The book of Luke, chapter 19, verses 1-10 tells the story of Zacchaeus, a rich tax collector whom Jesus visits. It's a brief event, simply the introduction and motivation for a longer parable that follows in the chapter, and Zacchaeus does not appear anywhere else in the Bible. Why then, do I and so many Lutherans - especially Sunday school-aged kids - know this story? Because somebody wrote a song about it! Everybody sing along: Zaccheus was a wee little man and a wee little man was he...
Aiding our memory is just one reason to set text to music. Martin Luther (along with plenty of other composers) understood that one effective way to share and teach theology is to set it to music. Of course, that was particularly important for people who lived in the early 16th century when so many congregants were illiterate or lacked access to the printed word. The words we sing in the hymns are meant to work in concert with the liturgy, scripture, sermon, and even the visual aspects of the church (liturgical color, for example) to present a cohesive worship service.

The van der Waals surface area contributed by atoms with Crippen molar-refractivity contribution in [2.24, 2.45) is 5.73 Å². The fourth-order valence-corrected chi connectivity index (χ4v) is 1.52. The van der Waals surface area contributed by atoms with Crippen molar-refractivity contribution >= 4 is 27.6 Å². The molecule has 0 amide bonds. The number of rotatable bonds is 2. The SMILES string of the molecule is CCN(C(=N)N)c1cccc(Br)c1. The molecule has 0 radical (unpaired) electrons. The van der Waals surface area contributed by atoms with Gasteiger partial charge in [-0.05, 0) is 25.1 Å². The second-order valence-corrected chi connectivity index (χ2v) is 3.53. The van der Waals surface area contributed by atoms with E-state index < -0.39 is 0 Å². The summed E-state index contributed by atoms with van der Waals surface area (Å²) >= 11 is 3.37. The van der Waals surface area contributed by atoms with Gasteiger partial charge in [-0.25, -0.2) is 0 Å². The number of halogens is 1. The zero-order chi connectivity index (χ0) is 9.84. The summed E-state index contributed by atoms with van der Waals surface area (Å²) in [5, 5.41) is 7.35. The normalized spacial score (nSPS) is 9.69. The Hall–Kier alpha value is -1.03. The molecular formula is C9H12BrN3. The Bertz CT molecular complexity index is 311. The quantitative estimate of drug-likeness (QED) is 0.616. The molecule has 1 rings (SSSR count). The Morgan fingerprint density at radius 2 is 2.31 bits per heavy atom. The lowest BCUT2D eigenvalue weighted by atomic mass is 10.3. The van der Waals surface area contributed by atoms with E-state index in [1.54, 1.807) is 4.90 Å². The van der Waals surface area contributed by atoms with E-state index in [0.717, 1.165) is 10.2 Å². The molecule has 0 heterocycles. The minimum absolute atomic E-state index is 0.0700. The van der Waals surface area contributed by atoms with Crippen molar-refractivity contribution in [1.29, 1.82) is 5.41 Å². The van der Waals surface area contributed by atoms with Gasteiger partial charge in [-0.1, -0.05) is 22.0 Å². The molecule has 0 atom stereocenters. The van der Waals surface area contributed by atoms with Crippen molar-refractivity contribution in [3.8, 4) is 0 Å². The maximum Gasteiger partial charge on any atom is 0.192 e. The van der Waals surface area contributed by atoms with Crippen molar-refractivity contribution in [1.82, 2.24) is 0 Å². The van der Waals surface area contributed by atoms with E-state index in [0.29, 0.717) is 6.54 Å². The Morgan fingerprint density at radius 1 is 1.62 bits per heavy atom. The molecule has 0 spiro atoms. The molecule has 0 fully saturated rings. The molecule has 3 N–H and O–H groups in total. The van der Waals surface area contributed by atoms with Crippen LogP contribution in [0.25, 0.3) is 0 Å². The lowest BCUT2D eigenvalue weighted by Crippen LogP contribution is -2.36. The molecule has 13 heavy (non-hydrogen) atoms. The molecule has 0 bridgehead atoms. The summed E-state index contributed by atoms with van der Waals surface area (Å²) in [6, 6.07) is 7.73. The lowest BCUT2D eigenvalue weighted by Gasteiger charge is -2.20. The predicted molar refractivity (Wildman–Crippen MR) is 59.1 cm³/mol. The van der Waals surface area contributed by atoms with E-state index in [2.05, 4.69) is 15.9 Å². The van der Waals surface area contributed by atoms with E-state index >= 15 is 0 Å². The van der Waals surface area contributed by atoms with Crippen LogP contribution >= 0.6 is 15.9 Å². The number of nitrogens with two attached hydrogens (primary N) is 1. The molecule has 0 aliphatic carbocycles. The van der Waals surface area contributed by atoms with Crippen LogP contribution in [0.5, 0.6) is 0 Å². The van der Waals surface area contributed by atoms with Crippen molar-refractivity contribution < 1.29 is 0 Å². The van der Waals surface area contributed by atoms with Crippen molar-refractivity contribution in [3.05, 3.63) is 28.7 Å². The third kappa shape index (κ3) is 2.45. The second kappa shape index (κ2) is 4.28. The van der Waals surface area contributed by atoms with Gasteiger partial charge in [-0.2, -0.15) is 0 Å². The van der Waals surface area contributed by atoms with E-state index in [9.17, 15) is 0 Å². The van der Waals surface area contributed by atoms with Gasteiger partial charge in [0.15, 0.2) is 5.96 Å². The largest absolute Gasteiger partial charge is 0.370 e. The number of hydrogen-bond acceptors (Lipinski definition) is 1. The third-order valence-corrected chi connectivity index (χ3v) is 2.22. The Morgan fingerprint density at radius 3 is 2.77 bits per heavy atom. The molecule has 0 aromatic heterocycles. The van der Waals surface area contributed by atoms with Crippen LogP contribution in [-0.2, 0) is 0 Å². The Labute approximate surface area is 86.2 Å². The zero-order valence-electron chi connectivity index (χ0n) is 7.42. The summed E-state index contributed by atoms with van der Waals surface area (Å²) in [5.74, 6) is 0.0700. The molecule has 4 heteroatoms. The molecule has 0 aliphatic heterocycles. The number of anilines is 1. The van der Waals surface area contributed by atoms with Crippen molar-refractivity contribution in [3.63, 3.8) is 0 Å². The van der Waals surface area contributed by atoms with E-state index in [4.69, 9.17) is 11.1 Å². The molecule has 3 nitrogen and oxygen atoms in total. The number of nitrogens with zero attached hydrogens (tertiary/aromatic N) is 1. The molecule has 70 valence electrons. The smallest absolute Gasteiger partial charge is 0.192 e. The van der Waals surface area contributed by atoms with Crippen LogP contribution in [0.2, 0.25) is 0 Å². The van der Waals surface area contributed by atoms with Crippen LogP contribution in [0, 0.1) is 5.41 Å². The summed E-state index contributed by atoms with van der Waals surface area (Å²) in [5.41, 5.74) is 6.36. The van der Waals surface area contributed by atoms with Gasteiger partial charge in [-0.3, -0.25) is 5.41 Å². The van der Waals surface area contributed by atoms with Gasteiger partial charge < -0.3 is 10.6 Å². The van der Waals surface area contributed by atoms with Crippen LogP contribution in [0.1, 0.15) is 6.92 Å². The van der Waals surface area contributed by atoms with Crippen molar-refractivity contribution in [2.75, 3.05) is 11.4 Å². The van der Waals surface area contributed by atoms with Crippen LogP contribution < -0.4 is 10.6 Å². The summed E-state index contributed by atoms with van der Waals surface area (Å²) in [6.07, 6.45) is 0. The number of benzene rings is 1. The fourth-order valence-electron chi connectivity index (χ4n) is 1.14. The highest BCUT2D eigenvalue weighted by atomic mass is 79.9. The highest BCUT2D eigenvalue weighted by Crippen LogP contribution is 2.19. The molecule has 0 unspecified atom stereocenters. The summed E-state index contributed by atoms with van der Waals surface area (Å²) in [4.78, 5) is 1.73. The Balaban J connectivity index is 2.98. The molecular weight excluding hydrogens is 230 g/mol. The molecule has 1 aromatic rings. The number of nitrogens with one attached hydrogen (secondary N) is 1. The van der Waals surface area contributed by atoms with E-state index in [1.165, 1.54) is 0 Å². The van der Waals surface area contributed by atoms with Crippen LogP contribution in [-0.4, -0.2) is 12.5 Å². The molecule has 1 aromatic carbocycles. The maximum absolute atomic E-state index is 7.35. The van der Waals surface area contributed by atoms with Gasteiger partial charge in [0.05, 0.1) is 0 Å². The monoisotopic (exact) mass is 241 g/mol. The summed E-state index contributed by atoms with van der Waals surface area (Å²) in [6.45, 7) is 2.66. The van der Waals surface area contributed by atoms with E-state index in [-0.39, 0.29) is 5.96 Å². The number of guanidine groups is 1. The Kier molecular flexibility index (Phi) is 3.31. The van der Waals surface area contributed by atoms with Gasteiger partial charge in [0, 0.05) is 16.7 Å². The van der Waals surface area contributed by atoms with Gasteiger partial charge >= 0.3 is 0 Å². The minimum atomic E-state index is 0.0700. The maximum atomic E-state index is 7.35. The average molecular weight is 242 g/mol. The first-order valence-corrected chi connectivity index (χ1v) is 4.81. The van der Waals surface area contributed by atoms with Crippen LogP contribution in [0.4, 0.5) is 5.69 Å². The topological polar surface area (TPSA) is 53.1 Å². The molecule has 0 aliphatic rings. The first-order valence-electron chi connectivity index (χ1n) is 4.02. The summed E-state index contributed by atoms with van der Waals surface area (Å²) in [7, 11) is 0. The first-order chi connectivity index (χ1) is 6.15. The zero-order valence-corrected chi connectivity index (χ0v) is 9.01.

Thanks to the hymns of our tradition, Lutherans can boldly proclaim from memory: "A mighty fortress is our God" and "Lord, keep us steadfast in your word." Parts of the catechism show up directly in the hymnal, with Luther composing settings of the Lord's Prayer (ELW 746) and the 10 Commandments (to be sung throughout Lent at Bethany this spring). These hymns are lessons we carry with us in addition to being beautiful music.
The ancient Latin phrase lex orandi, lex credendi tells us that what we pray is what we believe. To give one reason for why we sing in church, we can add (in a rather Yoda-like formulation): lex orandi, lex cantandi, lex credendi, lex vivendi. What we pray, what we read, and what we sing, is what we believe and how we live.